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  • #4
Isn't there an issue too, of how calculators rounding of, accuracy breaking down at such small numbers?
 
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  • #5
WWGD said:
Isn't there an issue too, of how calculators rounding of, accuracy breaking down at such small numbers?
Good point. Those types of small problems near the discontinuity of a branch cut would cause large discontinuities.
 
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  • #6
thatboi said:
Hey all,
I have a very simple question regarding the quotient of complex values. Consider the function:
$$f(a) = \sqrt{\frac{a-1i}{a+1i}}$$
For real [itex]a[/itex], in the principal branch this is [tex]
f(a) = \sqrt{\frac{(a-i)^2}{1 + a^2}} = \begin{cases}
\frac{-a + i}{\sqrt{1 + a^2}} & a \leq 0 \\
\frac{a - i}{\sqrt{1 + a^2}} & a > 0. \end{cases}[/tex] You can see that [tex]
\lim_{a \to 0^{-}} f(a) = f(0) = i \neq -i = \lim_{a \to 0^{+}} f(a).[/tex]
WWGD said:
Isn't there an issue too, of how calculators rounding of, accuracy breaking down at such small numbers?
In general, yes. But here from the exact result above you can see that the only inaccuracy in the numerical result of [itex]10^{-20} - i[/itex] comes from taking [itex]\sqrt{1 + 10^{-40}} \approx \sqrt{1 + 2^{-132.88}}[/itex] to be exactly 1. In particular, the sign of the imaginary part is correct.
 
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What is the Continuity of Quotient of Complex Values?

The Continuity of Quotient of Complex Values refers to the property of a complex-valued function where the limit of the quotient of two complex-valued functions exists and is equal to the quotient of their limits.

How is the Continuity of Quotient of Complex Values defined mathematically?

Mathematically, the Continuity of Quotient of Complex Values can be defined as follows: Let f(z) and g(z) be complex-valued functions defined on a domain D. If lim z->z0 f(z) = L and lim z->z0 g(z) = M, where z0 is a point in D, and g(z) is not equal to 0 in a neighborhood of z0, then lim z->z0 f(z)/g(z) = L/M.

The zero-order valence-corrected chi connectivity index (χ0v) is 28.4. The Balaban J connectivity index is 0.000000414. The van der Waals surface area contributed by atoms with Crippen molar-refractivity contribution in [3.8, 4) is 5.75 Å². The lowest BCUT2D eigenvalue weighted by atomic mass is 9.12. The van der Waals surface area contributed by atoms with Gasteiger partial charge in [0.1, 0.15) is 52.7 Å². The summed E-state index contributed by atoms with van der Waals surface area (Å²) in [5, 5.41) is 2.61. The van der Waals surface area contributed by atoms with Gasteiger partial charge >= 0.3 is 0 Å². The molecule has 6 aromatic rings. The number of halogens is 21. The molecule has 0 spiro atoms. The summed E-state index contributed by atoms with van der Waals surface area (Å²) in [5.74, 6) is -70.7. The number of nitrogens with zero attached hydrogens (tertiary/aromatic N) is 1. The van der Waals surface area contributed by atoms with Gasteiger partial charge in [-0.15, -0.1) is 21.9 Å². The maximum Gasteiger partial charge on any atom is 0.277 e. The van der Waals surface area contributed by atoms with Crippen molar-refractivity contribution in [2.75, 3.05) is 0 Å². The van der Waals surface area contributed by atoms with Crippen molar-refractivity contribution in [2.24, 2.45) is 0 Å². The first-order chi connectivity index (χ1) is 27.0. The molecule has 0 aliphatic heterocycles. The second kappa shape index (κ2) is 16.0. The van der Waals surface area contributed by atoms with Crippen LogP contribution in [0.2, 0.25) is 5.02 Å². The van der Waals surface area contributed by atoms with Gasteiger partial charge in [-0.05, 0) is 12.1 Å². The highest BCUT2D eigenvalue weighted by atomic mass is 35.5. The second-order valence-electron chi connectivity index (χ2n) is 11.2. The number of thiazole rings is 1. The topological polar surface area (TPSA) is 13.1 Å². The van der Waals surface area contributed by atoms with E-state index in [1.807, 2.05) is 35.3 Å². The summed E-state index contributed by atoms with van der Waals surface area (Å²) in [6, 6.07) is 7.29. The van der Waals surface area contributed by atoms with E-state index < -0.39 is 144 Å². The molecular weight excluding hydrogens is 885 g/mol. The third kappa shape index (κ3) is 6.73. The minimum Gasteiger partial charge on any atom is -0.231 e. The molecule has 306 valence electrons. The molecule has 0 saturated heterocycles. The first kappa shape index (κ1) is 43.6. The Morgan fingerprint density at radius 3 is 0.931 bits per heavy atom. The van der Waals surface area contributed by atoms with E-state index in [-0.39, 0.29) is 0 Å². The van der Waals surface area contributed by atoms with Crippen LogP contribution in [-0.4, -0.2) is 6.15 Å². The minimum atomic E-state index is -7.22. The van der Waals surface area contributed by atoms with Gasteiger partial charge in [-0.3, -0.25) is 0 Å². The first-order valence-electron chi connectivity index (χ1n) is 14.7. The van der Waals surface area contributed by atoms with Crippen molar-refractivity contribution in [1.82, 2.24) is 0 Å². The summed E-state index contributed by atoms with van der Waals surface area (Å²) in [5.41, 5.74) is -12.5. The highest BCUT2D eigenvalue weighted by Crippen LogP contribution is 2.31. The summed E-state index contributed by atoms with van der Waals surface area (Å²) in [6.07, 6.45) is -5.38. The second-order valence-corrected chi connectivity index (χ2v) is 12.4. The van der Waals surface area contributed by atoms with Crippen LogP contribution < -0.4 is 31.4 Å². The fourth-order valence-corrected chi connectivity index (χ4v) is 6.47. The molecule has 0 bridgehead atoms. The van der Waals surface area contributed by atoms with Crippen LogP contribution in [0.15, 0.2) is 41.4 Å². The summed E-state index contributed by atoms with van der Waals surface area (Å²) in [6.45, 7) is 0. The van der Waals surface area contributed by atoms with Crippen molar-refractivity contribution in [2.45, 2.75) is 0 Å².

Why is the Continuity of Quotient of Complex Values important in complex analysis?

The Continuity of Quotient of Complex Values is important in complex analysis because it allows us to analyze the behavior of complex-valued functions in a more systematic way. It helps us understand how the limits of complex functions behave when they are divided by another complex function, which is crucial in various mathematical and physical applications.

What are some common examples of functions that satisfy the Continuity of Quotient of Complex Values?

Common examples of functions that satisfy the Continuity of Quotient of Complex Values include rational functions, trigonometric functions, and exponential functions. These functions have well-defined limits and behave nicely when divided by other functions in the complex plane.

How can one prove the Continuity of Quotient of Complex Values for a given pair of functions?

One can prove the Continuity of Quotient of Complex Values for a given pair of functions using the definition of limits and basic properties of complex numbers. By carefully analyzing the behavior of the functions near the point of interest and applying limit laws, one can show that the limit of the quotient of the functions exists and is equal to the quotient of their limits.